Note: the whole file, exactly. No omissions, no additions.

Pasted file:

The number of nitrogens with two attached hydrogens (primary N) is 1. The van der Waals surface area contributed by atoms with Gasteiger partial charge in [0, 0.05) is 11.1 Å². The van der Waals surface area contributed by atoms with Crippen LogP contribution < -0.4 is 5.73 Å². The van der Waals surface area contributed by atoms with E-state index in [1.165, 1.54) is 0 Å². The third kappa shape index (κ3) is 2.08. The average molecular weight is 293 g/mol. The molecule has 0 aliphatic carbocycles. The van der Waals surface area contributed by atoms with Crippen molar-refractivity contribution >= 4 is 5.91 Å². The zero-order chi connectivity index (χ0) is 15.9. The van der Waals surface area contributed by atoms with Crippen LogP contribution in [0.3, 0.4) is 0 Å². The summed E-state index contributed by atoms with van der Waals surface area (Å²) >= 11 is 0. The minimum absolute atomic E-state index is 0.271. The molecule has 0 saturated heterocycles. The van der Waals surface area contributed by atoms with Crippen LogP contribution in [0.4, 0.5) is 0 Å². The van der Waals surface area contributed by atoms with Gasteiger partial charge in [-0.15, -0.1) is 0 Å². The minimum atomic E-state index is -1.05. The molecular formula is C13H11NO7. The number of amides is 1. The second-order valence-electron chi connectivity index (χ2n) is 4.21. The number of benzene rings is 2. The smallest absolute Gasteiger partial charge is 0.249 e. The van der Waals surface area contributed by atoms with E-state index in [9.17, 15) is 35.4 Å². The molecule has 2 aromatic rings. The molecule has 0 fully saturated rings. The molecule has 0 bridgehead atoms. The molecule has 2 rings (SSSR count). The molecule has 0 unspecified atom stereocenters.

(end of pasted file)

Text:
The number of nitrogens with two attached hydrogens (primary N) is 1. The van der Waals surface area contributed by atoms with Gasteiger partial charge in [0, 0.05) is 11.1 Å². The van der Waals surface area contributed by atoms with Crippen LogP contribution < -0.4 is 5.73 Å². The van der Waals surface area contributed by atoms with E-state index in [1.165, 1.54) is 0 Å². The third kappa shape index (κ3) is 2.08. The average molecular weight is 293 g/mol. The molecule has 0 aliphatic carbocycles. The van der Waals surface area contributed by atoms with Crippen molar-refractivity contribution >= 4 is 5.91 Å². The zero-order chi connectivity index (χ0) is 15.9. The van der Waals surface area contributed by atoms with Crippen LogP contribution in [0.3, 0.4) is 0 Å². The summed E-state index contributed by atoms with van der Waals surface area (Å²) >= 11 is 0. The minimum absolute atomic E-state index is 0.271. The molecule has 0 saturated heterocycles. The van der Waals surface area contributed by atoms with Crippen LogP contribution in [0.4, 0.5) is 0 Å². The van der Waals surface area contributed by atoms with Gasteiger partial charge in [-0.15, -0.1) is 0 Å². The minimum atomic E-state index is -1.05. The molecular formula is C13H11NO7. The number of amides is 1. The second-order valence-electron chi connectivity index (χ2n) is 4.21. The number of benzene rings is 2. The smallest absolute Gasteiger partial charge is 0.249 e. The van der Waals surface area contributed by atoms with E-state index in [9.17, 15) is 35.4 Å². The molecule has 2 aromatic rings. The molecule has 0 fully saturated rings. The molecule has 0 bridgehead atoms. The molecule has 2 rings (SSSR count). The molecule has 0 unspecified atom stereocenters.